Socio-Family Culture Against Stunting Risk: A Cross-Sectional Population-Based Study
Main Article Content
Background: Stunting and wasting are one of the public health nutrition problems globally. Elementary school-aged children are at risk and groups of vulnerable to nutrition. Children at elementary school-aged also are prone to malnutrition if the child is exposed to lack of food intake and intake of macro and micro nutrients as well as infectious diseases. This study aimed at analyzing the socio-cultural family of the incidence of stunting in students.
Methods: This research used quantitative method with a cross sectional study approach. Population were students in class I to class VI at SDIT Al-Fikri Makassar City. The sampling technique used exhaustic sampling. Samples were 209 students. The research instruments used were digital and microtoise scales, semi-quantitative FFQ sheets for food types and research questionnaires. This questionnaire refers to the questionnaire from previous researchers and modified by the researcher. Analysis of nutritional data using WHO Anthroplus software. Processing and data analysis using the SPSS program with the Chi-Square test and Linear Logistic Regression at a confidence level of 95% or α = 5%.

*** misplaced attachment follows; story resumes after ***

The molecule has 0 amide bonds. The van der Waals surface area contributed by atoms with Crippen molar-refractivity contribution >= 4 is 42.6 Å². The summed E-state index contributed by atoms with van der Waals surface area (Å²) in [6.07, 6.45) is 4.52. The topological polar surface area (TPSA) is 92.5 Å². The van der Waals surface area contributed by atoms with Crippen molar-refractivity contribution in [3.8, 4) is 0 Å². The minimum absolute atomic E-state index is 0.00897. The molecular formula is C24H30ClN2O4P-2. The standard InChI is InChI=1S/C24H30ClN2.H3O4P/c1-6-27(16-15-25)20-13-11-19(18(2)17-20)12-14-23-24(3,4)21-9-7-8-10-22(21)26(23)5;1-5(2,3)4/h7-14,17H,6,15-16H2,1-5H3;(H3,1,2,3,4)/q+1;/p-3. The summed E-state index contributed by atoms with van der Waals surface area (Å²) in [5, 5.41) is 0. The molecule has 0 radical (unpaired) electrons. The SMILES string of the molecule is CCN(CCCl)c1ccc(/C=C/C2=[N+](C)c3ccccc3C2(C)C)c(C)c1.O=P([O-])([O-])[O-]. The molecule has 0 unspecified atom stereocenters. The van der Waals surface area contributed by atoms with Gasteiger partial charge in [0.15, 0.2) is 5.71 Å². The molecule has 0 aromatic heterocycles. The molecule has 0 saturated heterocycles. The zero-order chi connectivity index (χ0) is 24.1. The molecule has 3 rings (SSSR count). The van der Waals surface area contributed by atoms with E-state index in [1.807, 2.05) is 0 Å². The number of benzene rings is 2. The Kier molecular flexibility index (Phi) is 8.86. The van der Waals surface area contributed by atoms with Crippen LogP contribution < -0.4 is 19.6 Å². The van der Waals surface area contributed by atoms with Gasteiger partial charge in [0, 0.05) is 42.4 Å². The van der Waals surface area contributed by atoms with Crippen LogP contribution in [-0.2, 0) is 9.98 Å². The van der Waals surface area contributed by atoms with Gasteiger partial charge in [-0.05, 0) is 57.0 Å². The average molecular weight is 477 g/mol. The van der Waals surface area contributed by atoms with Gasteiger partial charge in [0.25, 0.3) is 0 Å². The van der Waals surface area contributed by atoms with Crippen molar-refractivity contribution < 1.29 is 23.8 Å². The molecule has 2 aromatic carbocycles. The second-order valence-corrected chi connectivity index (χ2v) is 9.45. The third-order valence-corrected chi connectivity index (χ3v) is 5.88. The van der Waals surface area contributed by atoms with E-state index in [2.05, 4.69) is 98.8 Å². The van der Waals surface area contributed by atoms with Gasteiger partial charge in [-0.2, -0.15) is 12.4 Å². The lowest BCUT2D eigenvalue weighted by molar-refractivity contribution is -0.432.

Results: The results showed that the variables of eating culture, CED status, consumption of worm medicine, type of food, family support were related to the incidence of stunting (p = 0.000 < 0.05), but the most related variable was the type of food with p = 0.000 (lower limit is 0.252 and upper limit is 0.556).
Conclusion: The conclusion is that the socio-cultural determinant of the family is a determining factor for the occurrence of stunting in elementary school-aged children. Students and the school can monitor the nutritional status of students by means of anthropometric measurements that are routinely carried out every month.